A Spirit of Inquiry
Decades have passed, but my memory of one particular moment is still vivid. Rounding the corner of my father’s sheep barn in the early evening darkness, I pulled up short. A full moon, half-hidden by the horizon, was climbing steadily, directly in front of me. From my spot with the sheep barn on the left and a high stack of hay on the right, the visible part of the flaming disk filled the entire horizon at its base and more and more of the sky as it rose. The huge rising moon took charge of me. Thoughts about ordinary concerns fell silent. I stood and watched, lost, as we say, in wonder.
Many of us have memories of moments like this, moments when the majesty, intricacy, mystery, or even ferocity of nature overwhelmed our perceptions. Like the poet Wordsworth, we often sense that these experiences take us beyond everyday understandings of ourselves and our world. We discover that the world around us is bigger than we imagined, and our worries, significance, and powers are smaller than we thought. Surprisingly, although we consider ourselves somehow less and the world around us more, usually these experiences are exhilarating. Wonder transforms us, at least for a particular moment.
Children seem to have easy access to wonder, as any adult who has spent time in nature with children knows well. Whatever the activity — a walk through a park, a view of the night sky in the country, a bicycle ride down a trail, a pause at a quiet bend while canoeing a river — children stand amazed by many things. Moreover, children pass easily from wonder to wondering, from admiration to curiosity. What adult hasn’t fielded barrages of “What is this?” and “Why is that?” from young children? On one hand, children easily experience wonder; on the other, they equally access curiosity and a spirit of inquiry. In children, wonder and inquiry seem like two sides of one coin.
Curiosity is an endearing characteristic in children, but do we admire it in ourselves just as much? After all, even children can be told that “curiosity killed the cat” when their questions become too insistent. Perhaps persistent questioning is even more unsettling when it comes from someone old enough to know not to bother anyone by being curious. Can the spirit of inquiry that comes so easily to children be good for us or those around us?
The story of William Budd and typhoid fever shows the value of inquiry. Budd was a nineteenth-century English country doctor who discovered how to contain the spread of the gastroenteric illness known as typhoid fever. Budd’s experience with the disease was direct. Over the course of several decades, he observed outbreaks of typhoid fever, treated patients, and nearly lost his own life to the disease. Curious to understand how typhoid fever spread between patients, Budd carefully observed the connections between victims, comparing the patterns of contagion to the current medical hypotheses. Eventually, he was able to show that access to clean drinking water helped prevent typhoid fever. While it would be some time before the precise cause of typhoid fever was isolated, Budd’s curiosity and his patient, methodical observations benefited many people.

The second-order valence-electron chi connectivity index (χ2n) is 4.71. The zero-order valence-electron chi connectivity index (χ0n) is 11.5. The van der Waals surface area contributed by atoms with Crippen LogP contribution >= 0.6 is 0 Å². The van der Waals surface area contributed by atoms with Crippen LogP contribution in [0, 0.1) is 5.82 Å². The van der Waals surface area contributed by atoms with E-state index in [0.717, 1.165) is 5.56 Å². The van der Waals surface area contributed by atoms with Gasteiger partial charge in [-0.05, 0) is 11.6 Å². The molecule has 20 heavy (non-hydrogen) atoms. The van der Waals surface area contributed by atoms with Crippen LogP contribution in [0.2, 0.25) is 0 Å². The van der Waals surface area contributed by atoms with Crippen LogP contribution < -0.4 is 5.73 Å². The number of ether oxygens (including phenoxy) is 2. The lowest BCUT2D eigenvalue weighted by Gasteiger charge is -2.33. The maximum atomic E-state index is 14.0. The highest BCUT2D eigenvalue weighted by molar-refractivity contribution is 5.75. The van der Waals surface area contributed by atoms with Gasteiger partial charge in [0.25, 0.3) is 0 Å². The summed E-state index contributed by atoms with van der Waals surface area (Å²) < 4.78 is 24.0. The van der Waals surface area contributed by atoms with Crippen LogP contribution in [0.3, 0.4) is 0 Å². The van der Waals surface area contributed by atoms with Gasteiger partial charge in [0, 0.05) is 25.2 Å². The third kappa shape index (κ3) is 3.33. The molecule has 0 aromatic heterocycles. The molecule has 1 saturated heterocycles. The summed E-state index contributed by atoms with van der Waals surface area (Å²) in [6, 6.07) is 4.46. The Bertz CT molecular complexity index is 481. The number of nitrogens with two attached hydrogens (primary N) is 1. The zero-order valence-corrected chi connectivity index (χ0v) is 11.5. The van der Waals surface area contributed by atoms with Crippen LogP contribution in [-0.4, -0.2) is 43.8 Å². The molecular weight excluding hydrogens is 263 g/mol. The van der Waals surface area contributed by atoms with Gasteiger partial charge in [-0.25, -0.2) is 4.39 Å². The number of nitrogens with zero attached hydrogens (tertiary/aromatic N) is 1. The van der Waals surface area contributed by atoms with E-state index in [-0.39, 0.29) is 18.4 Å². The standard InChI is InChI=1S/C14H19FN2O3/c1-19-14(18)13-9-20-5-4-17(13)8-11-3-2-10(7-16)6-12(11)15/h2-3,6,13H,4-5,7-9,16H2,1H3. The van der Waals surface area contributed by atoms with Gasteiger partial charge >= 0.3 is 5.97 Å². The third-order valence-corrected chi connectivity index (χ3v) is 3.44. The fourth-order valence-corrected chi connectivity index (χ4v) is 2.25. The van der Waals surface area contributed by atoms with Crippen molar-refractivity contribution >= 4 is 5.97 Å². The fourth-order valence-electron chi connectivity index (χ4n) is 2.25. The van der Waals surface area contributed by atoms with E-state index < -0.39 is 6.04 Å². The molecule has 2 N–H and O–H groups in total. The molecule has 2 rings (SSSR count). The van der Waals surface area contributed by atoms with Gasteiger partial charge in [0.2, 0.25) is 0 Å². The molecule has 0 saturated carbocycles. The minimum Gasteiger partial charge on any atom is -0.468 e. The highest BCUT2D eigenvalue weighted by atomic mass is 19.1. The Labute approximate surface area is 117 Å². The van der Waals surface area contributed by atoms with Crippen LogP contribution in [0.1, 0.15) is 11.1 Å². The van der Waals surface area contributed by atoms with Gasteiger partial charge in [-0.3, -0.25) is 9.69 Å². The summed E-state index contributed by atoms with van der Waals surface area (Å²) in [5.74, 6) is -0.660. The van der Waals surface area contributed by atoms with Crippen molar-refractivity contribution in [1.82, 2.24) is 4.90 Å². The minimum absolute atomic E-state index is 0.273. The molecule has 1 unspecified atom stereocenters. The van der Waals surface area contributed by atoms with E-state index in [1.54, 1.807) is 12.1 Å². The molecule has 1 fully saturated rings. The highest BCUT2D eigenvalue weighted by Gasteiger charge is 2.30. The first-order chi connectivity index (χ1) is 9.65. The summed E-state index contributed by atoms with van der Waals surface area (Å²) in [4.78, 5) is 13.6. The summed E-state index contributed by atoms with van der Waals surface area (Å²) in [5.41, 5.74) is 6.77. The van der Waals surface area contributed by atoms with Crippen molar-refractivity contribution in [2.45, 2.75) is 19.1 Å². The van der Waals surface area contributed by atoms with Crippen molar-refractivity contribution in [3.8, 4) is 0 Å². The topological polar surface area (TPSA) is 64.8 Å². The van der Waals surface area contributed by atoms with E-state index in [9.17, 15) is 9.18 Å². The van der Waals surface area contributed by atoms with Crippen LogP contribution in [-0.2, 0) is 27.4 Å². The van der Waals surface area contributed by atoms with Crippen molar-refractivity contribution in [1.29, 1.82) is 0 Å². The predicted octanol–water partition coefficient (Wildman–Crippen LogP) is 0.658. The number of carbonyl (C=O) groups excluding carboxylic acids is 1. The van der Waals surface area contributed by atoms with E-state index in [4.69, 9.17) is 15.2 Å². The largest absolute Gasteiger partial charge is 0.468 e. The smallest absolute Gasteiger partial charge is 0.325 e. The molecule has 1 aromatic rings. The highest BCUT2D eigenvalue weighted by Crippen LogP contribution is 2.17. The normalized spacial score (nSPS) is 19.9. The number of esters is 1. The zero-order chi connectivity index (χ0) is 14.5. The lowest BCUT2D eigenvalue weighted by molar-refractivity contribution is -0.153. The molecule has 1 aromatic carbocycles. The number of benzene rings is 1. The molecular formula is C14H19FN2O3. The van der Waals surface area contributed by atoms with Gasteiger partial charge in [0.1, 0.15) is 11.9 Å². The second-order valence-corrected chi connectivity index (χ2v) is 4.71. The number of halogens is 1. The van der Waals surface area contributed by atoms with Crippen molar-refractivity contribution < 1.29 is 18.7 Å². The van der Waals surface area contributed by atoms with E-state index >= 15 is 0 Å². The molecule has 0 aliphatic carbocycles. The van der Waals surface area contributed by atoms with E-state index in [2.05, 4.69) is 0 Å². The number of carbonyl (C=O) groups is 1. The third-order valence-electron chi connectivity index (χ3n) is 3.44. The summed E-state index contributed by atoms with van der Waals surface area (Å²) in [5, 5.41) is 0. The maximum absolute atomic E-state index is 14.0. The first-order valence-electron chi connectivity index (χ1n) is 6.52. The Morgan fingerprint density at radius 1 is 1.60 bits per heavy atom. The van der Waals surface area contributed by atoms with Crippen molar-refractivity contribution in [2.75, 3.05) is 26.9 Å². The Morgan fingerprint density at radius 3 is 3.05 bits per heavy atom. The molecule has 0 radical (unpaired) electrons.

Perhaps pointing to the value of inquiry in areas of life that are related to science and technology is like preaching to the choir. We are already convinced. Our lives have been dramatically improved by the spirit of inquiry that lies at the heart of science. However, inquiry in science happens at a distance from most of us. We enjoy the outcome, but we do not participate in the process. Can a spirit of inquiry enrich ordinary daily life as well?
Take stories as an example. Everyone loves a good story, and some of us have spent significant parts of our lives helping young people read and understand them. Curiosity about the ending of an exciting story does not need to be taught. Once a storyline has captured our interest, we want to know how things turn out. What needs more prompting is curiosity about other elements of a rich story — elements like the attitudes and values that make characters act in certain ways, the circumstances that shape the characters’ lives, and the ‘takeaway’ connections that readers have to a story. The deeper and wider our curiosity is, the richer our experience of a story will be.
What is true of stories may be true for many areas of life — the deeper and wider our curiosity is, the richer the outcomes can be. Consider an area that we all have in common: learning how people from various cultures and languages can live together. All around the world, we see how easily tension builds when a fear of differences occurs between people with dissimilar backgrounds. Our relationships can be better, even richer if we are not afraid of differences, but instead curious about each other. What we are likely to discover — if we are deeply curious — is that, while we are very different, we are also alike in surprising and wonderful ways.
Curiosity and wonder seem to keep company in life. In children, wonder and a spirit of inquiry may be like two sides of one coin, but wonder is likely to come first. Later, the order is often reversed. The deeper and wider our curiosity is, the more likely we are to stand amazed by the wonder of what we have discovered. Sometimes we first need to be curious to experience wonder in the end.
By Lloyd Den Boer
Lloyd Den Boer is the Dean of Education at The King’s University in Edmonton. He also taught and administrated in elementary and secondary schools in both BC and Alberta.